Citation Context ... little to clarify the semantics of Standard ML presented in [43, 44]. Furthermore, there is currently no proof3 that this translation is faithful to the original semantics. The thesis of Lillibridge =-=[33]-=- develops the meta-theory of a drastically simplified type theory that is presented as a kernel version of the translucent sum calculi underlying [18, 53, 22]. 3 Given the size of both the source and ... |

58 | A Semantics for Higher-order Functors
- MacQueen, Tofte
- 1994
(Show Context)
Citation Context ...le module systems is so vast and fragmented that, to an outsider, it must surely be bewildering. Many non-standard type-theoretic [18, 16, 26, 25, 41, 9] (as well as several ad hoc, nontype-theoretic =-=[30, 31, 3]-=-) methodologies have been developed for explaining, defining, studying, and evolving the ML module systems, most with subtle semantic differences that are not spelled out clearly and are known only to... |

56 | A kernel language for abstract data types and modules - Burstall, Lampson |

56 | A syntactic theory of type generativity and sharing
- Leroy
- 1996
(Show Context)
Citation Context ...f choosing between different non-dependent subtypes of a functor: as a result, these calculi fail to enjoy the principal (i.e. minimal) typing property. Another variant of these calculi, presented in =-=[31], -=-adopts a restricted grammar that only allows applications of functors to paths. Although this restriction seems to avoid the problem with principal types, it fails to capture Standard ML’s ability t... |

54 | Abstract types and the dot notation
- Cardelli, Xavier
- 1990
(Show Context)
Citation Context ...re accessed by a restricted form of the dot notation rather than the more unwieldy open phrase. This use of the dot notation to eliminate existentials is studied further in Cardelli and Leroy’s pape=-=r [10]. -=-Quest is rather different from Standard ML. Although Quest’s record terms are similar to structure bodies, type components of Quest records are invariably abstract. As a result, interpreting a struc... |

43 | The Objective Caml system, documentation and user’s guide. http://caml.inria.fr/ocaml/htmlman - Leroy, Rémy, et al. - 1999 |

42 | Understanding and evolving the ML module system
- DREYER
(Show Context)
Citation Context ...ch as Harper’s draft book on SML [15] and Paulson’s book [34]. For the latter, we refer the reader to Harper and Pierce [19], as well as the early chapters of the second and third authors’ PhD theses =-=[37, 6]-=-. 2. The Module Language Figure 1 presents the syntax of our module language. We assume a core language consisting of syntax for kinds, types, and expressions, whose details do not matter for our deve... |

39 | An interpretation of Standard ML in type theory
- Harper, Stone
- 1997
(Show Context)
Citation Context ... core language is subsumed by enriching the modules language directly with computational mechanisms normally associated with the core. This is made more explicit in follow-on work by Harper and Stone =-=[53, 22]-=-, that describes an interpretation of Standard ML into a variant of the translucent sum calculus, extended directly with state and exceptions. These papers give an involved syntactic translation, whic... |

34 |
A theory of type polymorphism in programming languages
- Milner
- 1978
(Show Context)
Citation Context ...lows. Avaluetypev enriches another value type v ′ , written v � v ′ , if and only if, for every simple type u, v ≻ u whenever v ′ ≻ u. It is well-known that closed under realisation. � i=-=s a pre-order [41]-=-. It is easy to show that it is 3.2.3 Static Semantics Definition 3.29 (Core-ML Judgements (cf. Hypothesis 3.19). The denotation and classification judgements of Core-ML are presented in Figure 3.14. ... |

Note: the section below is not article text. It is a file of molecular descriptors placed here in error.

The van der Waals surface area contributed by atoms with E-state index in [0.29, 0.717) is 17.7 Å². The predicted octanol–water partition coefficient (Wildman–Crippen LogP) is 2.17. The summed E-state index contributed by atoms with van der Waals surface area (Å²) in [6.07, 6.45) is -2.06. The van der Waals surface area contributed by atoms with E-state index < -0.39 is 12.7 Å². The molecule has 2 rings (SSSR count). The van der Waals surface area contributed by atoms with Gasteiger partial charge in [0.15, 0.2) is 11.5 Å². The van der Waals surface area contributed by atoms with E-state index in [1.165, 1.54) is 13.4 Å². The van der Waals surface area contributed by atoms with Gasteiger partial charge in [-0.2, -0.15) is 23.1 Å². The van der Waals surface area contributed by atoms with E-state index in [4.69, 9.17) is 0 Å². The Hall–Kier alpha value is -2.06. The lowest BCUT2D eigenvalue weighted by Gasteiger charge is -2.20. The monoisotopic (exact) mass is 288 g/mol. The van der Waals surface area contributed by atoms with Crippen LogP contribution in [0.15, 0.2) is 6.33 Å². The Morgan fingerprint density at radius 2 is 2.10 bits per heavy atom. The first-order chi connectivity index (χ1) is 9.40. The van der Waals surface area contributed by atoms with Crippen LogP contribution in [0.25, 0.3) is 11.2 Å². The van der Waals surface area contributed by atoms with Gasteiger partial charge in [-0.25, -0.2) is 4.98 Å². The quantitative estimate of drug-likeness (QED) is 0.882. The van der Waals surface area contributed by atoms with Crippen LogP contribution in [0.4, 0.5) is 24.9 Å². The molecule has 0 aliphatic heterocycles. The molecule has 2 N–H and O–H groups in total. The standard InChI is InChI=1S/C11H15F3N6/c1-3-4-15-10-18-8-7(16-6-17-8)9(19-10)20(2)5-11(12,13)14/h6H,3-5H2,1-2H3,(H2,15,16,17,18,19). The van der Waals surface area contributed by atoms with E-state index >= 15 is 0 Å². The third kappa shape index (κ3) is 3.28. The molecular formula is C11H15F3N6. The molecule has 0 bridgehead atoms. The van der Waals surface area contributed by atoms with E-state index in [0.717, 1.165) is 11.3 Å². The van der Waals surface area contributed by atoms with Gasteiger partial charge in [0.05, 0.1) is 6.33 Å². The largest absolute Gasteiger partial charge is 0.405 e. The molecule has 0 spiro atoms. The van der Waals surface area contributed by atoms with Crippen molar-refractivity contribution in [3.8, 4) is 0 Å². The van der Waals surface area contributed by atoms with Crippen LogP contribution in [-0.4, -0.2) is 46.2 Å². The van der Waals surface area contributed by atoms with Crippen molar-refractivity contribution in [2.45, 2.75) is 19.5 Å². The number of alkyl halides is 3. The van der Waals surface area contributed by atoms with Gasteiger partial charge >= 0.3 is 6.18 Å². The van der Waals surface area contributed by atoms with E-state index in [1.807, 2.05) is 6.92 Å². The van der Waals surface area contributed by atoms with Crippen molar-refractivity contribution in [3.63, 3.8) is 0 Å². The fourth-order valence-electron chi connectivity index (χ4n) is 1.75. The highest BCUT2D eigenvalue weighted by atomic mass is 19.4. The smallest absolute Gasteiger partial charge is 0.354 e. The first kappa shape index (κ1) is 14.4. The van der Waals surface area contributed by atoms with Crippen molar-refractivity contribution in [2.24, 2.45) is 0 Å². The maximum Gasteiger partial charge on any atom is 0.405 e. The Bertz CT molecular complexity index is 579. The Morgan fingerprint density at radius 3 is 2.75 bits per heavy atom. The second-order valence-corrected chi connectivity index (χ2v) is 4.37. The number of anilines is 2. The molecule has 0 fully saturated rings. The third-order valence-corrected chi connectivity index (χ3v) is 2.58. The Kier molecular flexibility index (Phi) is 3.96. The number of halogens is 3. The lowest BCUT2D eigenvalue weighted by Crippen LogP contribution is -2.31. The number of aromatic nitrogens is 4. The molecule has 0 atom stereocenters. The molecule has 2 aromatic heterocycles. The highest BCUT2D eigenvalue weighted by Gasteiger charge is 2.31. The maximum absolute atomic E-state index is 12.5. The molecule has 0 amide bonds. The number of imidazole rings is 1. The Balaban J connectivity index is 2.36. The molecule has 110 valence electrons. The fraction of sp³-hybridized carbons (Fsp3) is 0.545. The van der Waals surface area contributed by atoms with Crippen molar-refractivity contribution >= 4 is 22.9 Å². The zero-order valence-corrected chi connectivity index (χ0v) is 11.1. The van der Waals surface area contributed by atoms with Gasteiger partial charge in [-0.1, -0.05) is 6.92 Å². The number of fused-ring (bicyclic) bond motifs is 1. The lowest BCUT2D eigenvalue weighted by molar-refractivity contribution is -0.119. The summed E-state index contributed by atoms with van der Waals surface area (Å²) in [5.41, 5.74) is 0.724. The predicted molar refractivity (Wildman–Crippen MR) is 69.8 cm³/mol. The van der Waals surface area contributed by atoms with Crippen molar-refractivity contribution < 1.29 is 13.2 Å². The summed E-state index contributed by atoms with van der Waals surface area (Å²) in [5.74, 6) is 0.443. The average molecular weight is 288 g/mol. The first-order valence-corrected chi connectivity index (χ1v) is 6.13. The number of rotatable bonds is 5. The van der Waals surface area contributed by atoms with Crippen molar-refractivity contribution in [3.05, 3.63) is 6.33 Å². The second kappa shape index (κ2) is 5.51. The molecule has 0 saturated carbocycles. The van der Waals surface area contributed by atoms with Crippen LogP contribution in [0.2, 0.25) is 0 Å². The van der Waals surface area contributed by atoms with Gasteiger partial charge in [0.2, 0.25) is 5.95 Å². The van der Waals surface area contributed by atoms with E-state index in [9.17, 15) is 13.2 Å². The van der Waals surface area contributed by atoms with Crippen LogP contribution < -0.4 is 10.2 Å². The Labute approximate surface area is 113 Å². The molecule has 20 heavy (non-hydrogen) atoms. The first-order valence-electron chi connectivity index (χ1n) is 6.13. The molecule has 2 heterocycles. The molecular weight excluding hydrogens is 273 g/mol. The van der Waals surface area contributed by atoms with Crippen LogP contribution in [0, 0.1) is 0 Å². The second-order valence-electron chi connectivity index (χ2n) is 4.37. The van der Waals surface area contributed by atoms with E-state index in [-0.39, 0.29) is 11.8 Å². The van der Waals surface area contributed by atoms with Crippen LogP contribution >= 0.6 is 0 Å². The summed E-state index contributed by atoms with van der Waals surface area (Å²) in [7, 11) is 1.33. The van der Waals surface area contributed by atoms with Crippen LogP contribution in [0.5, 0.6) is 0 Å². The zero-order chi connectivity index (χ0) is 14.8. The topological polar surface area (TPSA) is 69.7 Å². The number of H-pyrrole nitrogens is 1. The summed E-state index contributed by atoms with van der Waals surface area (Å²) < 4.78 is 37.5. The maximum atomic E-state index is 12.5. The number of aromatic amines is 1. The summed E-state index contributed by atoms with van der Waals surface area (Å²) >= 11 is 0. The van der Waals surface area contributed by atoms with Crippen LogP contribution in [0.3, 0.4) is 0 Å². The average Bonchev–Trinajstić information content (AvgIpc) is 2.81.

34 | Extensional equivalence and singleton types
- STONE, HARPER
- 2006
(Show Context)
Citation Context ...ifferences that are not spelled out clearly and are known only to experts. As a rich type theory has developed around a number of these methodologies—e.g., the beautiful metatheory of singleton kinds =-=[43]-=-—it is perfectly understandable for someone encountering a paper on module systems for the first time to feel intimidated by the apparent depth and breadth of knowledge required to understand module t... |

30 | Principal signatures for higher-order program modules
- Tofte
- 1992
(Show Context)
Citation Context ...ructure sharing constraints to principal semantic objects. Aponté [1] suggests a more modern, alternative treatment of the notion of structure identity and sharing actually adopted in Standard ML. In=-= [57, 58]-=-, Tofte describes preliminary work towards a direct extension of Standard ML with higher-order functors. In particular, he proves the existence of principal semantic objects for signatures that contai... |

28 | Transparent modules with fully syntactic signatures
- Shao
- 1999
(Show Context)
Citation Context ... believe the problem is that the literature on the semantics of ML-style module systems is so vast and fragmented that, to an outsider, it must surely be bewildering. Many non-standard type-theoretic =-=[18, 16, 26, 25, 41, 9]-=- (as well as several ad hoc, nontype-theoretic [30, 31, 3]) methodologies have been developed for explaining, defining, studying, and evolving the ML module systems, most with subtle semantic differen... |

26 |
Pebble, a kernel language for modules and abstract data types
- Lampson, Burstall
- 1988
(Show Context)
Citation Context ... advocates the use of dependent types as a basis for modular programming, drawing inspiration from the novel adoption of dependent types in Burstall and Lampson’s experimental modules language Pebbl=-=e [4, 5]. Ma-=-cQueen sketches the language DL, which is presented as a “de-sugared” version of the Standard ML Modules language originally proposed by him in [19]. DL exploits a combination of strong higher-ord... |

26 |
Recursive type generativity
- DREYER
(Show Context)
Citation Context ... scales to handle more ambitious modulelanguage extensions, at least if one is willing to beef up the target language somewhat. Inspired by Russo’s work, Dreyer proposed an extension of Fω called RTG =-=[7]-=-, which he and coauthors later used as the target of an elaboration semantics for recursive modules [5], mixin modules [11], and modules in the presence of type inference [8]. These elaboration semant... |